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Aisenberg details released
By LARRY DOUGHERTY
© St. Petersburg Times, published May 3, 2000
TAMPA -- Marlene Aisenberg failed a polygraph test given by sheriff's investigators the day after she reported her 5-month-old daughter missing in 1997, according to papers prosecutors filed in federal court Tuesday.
The court filing contradicts public claims Marlene Aisenberg made about her test results shortly after Sabrina's disappearance.
Confirmation of the failed polygraph was contained in a blistering denial by prosecutors that they had committed misconduct in obtaining an indictment of Aisenberg and her husband, Steven.
The couple are charged with lying about the disappearance of their daughter, Sabrina, who has never been found.
The Aisenbergs claim an intruder took the child from their Brandon home. Prosecutors think the Aisenbergs know what happened to the child.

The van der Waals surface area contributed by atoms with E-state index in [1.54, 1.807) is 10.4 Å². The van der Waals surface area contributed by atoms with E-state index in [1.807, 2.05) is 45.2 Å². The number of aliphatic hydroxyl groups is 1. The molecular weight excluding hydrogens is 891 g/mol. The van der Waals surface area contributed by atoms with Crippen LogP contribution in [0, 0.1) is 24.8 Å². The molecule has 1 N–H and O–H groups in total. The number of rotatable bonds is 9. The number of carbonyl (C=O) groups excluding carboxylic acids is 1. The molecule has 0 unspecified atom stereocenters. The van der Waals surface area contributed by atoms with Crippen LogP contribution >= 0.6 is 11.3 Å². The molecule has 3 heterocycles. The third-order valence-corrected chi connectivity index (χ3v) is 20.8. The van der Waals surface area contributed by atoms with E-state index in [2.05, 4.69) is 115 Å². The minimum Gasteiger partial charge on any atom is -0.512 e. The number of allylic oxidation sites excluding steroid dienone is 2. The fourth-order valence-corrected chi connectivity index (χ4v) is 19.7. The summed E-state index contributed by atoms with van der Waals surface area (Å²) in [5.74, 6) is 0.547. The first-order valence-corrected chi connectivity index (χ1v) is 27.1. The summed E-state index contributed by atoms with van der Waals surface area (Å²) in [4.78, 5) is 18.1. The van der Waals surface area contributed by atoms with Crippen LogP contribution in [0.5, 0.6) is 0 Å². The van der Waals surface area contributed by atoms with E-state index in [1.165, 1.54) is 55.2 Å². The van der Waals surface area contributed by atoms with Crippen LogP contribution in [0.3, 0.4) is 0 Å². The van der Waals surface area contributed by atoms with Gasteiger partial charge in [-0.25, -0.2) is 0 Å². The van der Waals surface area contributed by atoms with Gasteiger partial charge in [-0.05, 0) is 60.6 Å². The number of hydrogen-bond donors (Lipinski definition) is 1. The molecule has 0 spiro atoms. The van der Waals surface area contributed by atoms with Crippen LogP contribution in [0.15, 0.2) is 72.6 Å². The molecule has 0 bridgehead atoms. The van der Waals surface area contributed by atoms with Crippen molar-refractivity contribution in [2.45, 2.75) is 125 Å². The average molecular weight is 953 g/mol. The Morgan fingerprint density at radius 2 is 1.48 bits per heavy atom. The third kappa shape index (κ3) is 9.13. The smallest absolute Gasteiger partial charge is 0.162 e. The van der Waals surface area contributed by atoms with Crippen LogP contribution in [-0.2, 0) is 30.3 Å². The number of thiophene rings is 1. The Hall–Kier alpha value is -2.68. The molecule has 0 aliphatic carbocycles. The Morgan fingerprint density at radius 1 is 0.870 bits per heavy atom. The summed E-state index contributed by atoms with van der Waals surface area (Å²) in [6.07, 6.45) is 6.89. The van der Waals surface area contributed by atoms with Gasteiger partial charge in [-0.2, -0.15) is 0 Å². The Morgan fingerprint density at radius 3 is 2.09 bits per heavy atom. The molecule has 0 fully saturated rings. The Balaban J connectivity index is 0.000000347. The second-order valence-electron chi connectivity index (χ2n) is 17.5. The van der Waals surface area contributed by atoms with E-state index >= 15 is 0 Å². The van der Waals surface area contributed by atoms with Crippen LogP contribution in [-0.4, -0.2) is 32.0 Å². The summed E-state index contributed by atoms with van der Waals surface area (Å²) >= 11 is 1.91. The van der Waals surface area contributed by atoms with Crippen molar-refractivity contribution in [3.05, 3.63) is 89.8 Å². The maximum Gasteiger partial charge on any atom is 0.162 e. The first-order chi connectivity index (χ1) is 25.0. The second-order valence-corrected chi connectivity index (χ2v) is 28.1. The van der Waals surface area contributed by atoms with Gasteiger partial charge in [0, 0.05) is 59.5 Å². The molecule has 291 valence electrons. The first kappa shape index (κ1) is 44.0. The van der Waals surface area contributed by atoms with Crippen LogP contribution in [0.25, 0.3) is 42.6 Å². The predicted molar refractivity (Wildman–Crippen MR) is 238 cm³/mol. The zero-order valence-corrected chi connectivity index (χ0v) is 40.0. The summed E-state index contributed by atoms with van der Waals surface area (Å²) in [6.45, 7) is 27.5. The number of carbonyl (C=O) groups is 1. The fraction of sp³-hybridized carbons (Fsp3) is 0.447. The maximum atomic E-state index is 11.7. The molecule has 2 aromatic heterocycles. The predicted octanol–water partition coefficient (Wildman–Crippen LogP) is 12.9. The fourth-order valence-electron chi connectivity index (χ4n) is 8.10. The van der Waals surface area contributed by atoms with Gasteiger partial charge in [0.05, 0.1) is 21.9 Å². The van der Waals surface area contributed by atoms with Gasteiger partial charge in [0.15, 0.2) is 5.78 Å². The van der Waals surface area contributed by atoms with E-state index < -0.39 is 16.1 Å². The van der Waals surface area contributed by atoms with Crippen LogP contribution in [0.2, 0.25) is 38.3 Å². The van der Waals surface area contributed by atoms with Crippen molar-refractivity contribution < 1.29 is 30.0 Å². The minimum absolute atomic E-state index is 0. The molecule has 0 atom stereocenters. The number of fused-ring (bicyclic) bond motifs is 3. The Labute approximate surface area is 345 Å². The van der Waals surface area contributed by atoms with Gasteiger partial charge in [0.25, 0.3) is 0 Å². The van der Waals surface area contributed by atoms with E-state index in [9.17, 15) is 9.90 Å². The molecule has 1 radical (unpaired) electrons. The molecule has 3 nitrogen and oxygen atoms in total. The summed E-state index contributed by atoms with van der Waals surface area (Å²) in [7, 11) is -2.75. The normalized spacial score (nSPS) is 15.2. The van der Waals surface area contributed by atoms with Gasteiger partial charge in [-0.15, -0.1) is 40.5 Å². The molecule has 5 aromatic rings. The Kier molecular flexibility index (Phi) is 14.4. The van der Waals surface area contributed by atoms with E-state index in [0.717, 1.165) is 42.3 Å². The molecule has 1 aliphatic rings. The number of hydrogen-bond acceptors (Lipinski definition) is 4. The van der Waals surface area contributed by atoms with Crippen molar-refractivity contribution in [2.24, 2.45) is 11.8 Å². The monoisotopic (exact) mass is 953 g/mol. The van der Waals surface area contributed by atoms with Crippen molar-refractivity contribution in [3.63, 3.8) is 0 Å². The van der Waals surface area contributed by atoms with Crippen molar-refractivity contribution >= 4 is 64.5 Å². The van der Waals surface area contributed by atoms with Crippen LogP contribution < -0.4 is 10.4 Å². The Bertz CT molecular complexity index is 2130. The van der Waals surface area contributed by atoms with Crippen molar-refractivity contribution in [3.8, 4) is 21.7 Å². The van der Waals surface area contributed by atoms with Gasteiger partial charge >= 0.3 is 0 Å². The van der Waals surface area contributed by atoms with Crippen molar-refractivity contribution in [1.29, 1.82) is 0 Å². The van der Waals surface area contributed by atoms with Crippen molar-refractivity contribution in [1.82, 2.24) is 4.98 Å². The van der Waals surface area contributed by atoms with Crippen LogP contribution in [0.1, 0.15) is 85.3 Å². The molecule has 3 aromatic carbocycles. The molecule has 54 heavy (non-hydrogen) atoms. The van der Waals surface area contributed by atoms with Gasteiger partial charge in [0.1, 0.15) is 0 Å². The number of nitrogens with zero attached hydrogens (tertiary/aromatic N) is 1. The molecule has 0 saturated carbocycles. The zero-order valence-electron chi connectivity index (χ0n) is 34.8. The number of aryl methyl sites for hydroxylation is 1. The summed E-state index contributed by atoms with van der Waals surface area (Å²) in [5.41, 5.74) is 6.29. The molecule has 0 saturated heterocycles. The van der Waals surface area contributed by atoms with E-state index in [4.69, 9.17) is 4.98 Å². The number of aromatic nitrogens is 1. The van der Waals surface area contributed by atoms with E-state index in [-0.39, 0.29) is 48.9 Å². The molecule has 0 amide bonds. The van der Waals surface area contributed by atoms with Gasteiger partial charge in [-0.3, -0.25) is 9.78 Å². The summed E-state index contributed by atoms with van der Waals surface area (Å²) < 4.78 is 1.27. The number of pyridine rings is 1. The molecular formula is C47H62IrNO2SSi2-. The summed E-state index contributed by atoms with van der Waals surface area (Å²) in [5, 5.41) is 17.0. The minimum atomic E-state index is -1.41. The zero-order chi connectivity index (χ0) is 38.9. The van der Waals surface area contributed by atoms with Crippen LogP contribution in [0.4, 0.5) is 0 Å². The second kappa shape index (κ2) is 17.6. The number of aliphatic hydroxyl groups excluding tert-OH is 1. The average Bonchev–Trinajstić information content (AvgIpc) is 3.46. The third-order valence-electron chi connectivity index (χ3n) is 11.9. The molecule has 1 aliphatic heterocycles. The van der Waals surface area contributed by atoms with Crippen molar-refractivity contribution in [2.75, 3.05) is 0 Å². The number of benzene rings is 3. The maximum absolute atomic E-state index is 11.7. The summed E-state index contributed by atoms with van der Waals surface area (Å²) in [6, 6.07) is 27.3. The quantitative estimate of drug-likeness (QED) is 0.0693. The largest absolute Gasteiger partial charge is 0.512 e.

In a lengthy aresponse, prosecutors rejected defense attorneys' claims that they manipulated the grand jury and leaked information.
If anyone was leaking, the prosecutors argued, it was the Aisenberg family, and a former television reporter retained by the Aisenbergs' defense lawyers to coordinate media coverage. Their goal was to win more sympathetic coverage for the Aisenbergs, prosecutors said.
Federal prosecutors offered the assistance of U.S. marshals to spirit the Aisenbergs through a back door of the old federal courthouse to minimize press coverage of their 1998 appearance before a grand jury, prosecutors wrote. Lead defense lawyer Barry Cohen rejected the offer, and instead "chose to parade the defendants before the media."
"Because attorney Cohen caused the defendants to become media figures and injected himself into the public arena in an effort to engender public sympathy for the defendants and public ire for law enforcement, he cannot now complain about extensive publicity," the prosecutors' response stated. It called Cohen's charges of government misconduct "an assortment of specious allegations" that failed to justify dismissal of the charges.
Reached for comment late Tuesday, Cohen said, "Pay close attention to the hearings and the facts as they come out. That's what will be more telling."